Help an Eagle Out
Help an eagle out is a link to record an incident with bullying. You can record an incident that happened to you or happened to someone else that you saw. On March 17th 2 teachers from each grade level gave a lesson about bullying and how we can access the link to help an eagle out. For instance in the 7th grade, Ms. Hewitt gave a lesson about help an eagle out and we had to make posters with a group of students. The link has worked out well so far and we encourage you to use it in case if you see someone being bullied or someone is bullying you. The link is bit.ly/helpaneagleout
By: Jason Juarez and William Sherrell
Social studies project -Suggs
Mrs .Sugg’s 8th grade CSI classes are learning about Harriet Tubman’s contribution to the United States history. Her students made graphics and political cartoons concerning the fugitive slave acts of 1793 and 1850. The students had to work to understand context and the point of views of the fugitive slaves. Their graphics and cartoons explained what being a fugitive slave was like in 1793 and 1850.
Sixth Grade Social Studies Project 3/2
For sixth grade social studies they are learning about ancient China’s inventions. Each group would have 3 to 4 students in it. The students decided what invention they would be doing by being given a card from their teacher. Each group got a card that had a different invention on it from ancient China. There were not 2 or more groups that had the same invention from ancient China. The students had to learned about their own invention by researching information about it. After they finished making their invention they would have to teach the other groups about their invention.
Bagley- Slope Project
This week in Ms.Bagley’s 8th grade CSI class the students constructed a project on slope. The project was used to show their knowledge of slope intercept, graphing slope, and the formula of slope. The students had a choice of doing a packet, poster, or a brochure. They worked in groups of up to 4 people. This was a well-constructed project, it helped the students gain a better understanding of the basics of shape.
NaNoWriMo is part of the Young Writer’s Program to help students write a small novel. Ms. Sanders, the sixth grade ELA teacher, has been working with students since November 1st. Three students- Alex Eaves, Lydia Simmons, and Ericka Hernandez- were part of the class working on the novel.They had to learn about story elements before they could start writing their story. At times it was very hard for them, but they were excited to finish the writings. Each kid had to pick a topic for his/her story, decide on the plot and sequence of events, and then write at least 500 words a day. Alex’s story was about a kid with down syndrome, Lydia’s novel was a murder mystery,and Erika wrote about a missing person. They had to present their story to their classmates on the last day during a “Book Talk”. Students can also publish their book through Amazon or other publishers if they choose.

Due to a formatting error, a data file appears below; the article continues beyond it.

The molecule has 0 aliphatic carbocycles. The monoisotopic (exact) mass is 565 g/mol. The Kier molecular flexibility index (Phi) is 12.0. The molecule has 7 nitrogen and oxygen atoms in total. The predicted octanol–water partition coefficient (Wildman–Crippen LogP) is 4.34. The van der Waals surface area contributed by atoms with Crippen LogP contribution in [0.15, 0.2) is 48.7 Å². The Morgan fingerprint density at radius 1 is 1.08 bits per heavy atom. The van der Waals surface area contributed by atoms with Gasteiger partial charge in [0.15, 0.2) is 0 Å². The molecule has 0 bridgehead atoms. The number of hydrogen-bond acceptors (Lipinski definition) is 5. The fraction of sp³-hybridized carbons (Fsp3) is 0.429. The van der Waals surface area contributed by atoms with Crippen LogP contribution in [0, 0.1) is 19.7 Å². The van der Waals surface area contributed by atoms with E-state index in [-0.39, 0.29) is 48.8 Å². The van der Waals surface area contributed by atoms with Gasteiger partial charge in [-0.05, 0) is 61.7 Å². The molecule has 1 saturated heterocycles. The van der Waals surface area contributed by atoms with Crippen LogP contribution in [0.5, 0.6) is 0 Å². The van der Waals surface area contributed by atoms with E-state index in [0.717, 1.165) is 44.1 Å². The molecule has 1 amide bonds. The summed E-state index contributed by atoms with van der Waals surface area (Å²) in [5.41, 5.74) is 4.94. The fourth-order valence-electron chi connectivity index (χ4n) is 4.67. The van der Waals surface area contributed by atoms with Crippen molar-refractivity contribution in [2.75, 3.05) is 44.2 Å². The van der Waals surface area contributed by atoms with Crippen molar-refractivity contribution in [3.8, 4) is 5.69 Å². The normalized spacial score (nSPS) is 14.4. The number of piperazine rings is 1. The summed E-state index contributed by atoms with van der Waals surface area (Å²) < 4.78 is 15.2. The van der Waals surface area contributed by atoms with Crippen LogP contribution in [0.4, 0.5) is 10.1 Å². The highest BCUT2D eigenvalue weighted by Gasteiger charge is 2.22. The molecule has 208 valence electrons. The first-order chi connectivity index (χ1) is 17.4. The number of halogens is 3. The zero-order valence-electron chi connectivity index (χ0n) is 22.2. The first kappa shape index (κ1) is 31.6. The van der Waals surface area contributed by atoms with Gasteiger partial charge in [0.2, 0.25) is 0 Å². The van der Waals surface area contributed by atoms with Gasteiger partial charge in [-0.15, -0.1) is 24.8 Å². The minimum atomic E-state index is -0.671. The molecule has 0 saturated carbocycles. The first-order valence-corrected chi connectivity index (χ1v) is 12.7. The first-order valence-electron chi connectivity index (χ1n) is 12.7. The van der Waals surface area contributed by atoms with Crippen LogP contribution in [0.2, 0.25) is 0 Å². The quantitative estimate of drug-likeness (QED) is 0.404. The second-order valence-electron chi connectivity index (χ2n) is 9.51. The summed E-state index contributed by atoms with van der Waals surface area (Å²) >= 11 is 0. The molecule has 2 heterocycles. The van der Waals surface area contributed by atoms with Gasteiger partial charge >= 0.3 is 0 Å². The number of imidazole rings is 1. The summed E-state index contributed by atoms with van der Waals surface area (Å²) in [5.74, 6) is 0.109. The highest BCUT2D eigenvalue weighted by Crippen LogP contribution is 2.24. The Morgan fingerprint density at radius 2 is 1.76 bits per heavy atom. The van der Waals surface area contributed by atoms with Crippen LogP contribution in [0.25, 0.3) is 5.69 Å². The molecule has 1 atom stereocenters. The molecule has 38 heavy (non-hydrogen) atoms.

6th Grade Catapult
The sixth grade social studies class are making a catapult . A catapult is a machine used by the Mesopotamians to hurl stones or other large weapons over long distances. Making a catapult is part of an ongoing project of developing their own civilizations while they study the development of Mesopotamia. The students' civilizations had to "invent" the catapult as part of their development, just like the Assyrians developed weapons in Mesopotamia. According to the students, it was a fun project to do and they loved figuring out how to build their own catapult. The best part of the course was shooting marshmallows across the hallway with their new inventions.
How Does Your Garden Grow?
Mr. Finkbiner’s 6th grade science classes have a plant unit where they learn about how plants grow and what they need to survive. Growing avocados is a great way to get students involved in growing a plant not just reading about it or doing an online activity. The classes are not just growing avocado trees however; when an avocado pit is inside an avocado there is a paper thin shell around it. Some researchers say that when growing an avocado tree it is better to leave the shell on the pit while some researchers say to take it off. His classes are conducting an experiment to find out which works better. This is a great way to not only learn about plant development but also learn about the scientific method. The main reason he choose avocados to use over other plants is because you can grow them hydroponically, which means that you can grow them in water instead of dirt. This is important because it allows students to see how roots grow without soil blocking the view. This activity will be a year long activity that the classes will be able to come back to over and over as they explore the world of science. We hope for this project is that students have a better understanding of how plants develop from a seed to a adult plant and a better understanding of how to conduct a controlled experiment using the scientific method. Mr. Finkbiner said they will probably not put the plants in the garden because it gets cold in North Carolina during the winter. He tried to put them outside last year in the fall and brought them in when it got cold but this year the classes are trying to grow them under a grow light in are classroom.